The rise of Paso Robles cabernet

Paso Robles may be best known for Rhone grape varieties, a perception reinforced by the popularity of the Hospice du Rhone gathering. It’s also famous for zinfandel and celebrates an annual “zinfandel weekend.”

But the most widely grown grape variety in Paso Robles is cabernet sauvignon, accounting for about 40 percent of the area’s 40,000 acres of vineyards. (Syrah and zinfandel stand at a paltry 9 percent and 8 percent, respectively.)

Jones Vineyard, one of the sources in Paso Robles for J. Lohr’s cabernet sauvignon. (Photo courtesy of J. Lohr)

So some of the vintners who produce cabernet, seeking some recognition of their own, formed the Paso Robles CAB Collective (CAB stands for Cabernet and Bordeaux) in 2012 to promote the area’s wines made with cabernet and other Bordeaux varieties. The group’s website, www.pasoroblescab.com, makes the lofty claim that the organization was formed “with the belief that the best red Bordeaux varieties in the world are produced in Paso Robles” and goes on to say that the wines are “worthy of international acclaim.” Vintners in Bordeaux and the Napa Valley (and Alexander Valley, for that matter) might have something to say about the first claim, but there’s no question that many of the wines are very good and worthy of recognition.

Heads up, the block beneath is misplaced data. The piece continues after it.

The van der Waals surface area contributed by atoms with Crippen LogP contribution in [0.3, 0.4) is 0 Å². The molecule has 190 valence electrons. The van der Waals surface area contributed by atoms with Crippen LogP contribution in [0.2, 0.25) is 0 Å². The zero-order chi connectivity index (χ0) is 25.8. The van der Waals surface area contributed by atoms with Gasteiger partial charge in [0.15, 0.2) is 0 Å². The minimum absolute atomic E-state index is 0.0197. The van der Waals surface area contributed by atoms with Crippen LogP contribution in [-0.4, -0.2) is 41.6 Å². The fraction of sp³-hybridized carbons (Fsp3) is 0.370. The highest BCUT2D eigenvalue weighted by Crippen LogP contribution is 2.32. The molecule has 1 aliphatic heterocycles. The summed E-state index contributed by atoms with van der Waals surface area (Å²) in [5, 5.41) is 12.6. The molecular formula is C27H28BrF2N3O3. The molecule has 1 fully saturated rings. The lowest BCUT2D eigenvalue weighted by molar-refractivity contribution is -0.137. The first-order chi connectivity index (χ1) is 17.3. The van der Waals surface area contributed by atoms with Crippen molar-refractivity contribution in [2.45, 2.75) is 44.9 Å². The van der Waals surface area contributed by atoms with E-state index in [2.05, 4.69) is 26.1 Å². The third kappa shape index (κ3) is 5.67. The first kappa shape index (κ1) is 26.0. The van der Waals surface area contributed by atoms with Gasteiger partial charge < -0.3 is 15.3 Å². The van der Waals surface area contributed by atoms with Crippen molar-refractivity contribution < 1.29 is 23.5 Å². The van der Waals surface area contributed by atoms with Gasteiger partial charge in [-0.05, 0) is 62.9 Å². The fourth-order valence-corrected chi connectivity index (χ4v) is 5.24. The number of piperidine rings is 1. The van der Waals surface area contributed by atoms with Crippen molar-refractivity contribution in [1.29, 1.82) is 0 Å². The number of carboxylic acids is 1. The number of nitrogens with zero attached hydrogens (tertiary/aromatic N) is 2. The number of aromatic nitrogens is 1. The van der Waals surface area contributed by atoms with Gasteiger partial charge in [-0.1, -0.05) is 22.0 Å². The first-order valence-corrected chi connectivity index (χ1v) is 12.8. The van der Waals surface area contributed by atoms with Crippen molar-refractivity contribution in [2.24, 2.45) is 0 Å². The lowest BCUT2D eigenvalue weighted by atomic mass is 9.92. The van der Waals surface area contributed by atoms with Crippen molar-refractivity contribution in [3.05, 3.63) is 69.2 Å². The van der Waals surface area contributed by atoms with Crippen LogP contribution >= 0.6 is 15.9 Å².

The potential for cabernet sauvignon and other red grapes is what drew vintner Gary Eberle to Paso Robles in 1973. Eberle is perhaps best known as a syrah pioneer – he was the first California vintner to produce a wine made from 100 percent syrah (released in 1978, while he was at the now-defunct Estrella River Winery). But “the wines that I think are my best are my cabernets,” Eberle says. The first wine he made under his Eberle Winery label was a 1979 cabernet sauvignon.

Cabernet is also what attracted Jerry Lohr, founder of J. Lohr, to Paso Robles. Lohr had started out in the Arroyo Seco region of Monterey County but wanted a warmer, less windy place for growing cabernet and other red Bordeaux varieties. He bought land in Paso Robles in the late 1980s. Now J. Lohr farms about 2,600 acres in Paso Robles – a combination of vineyards that are owned or on long-term leases – and about 2,100 acres are devoted to cabernet sauvignon, says Steve Peck, J. Lohr’s red winemaker.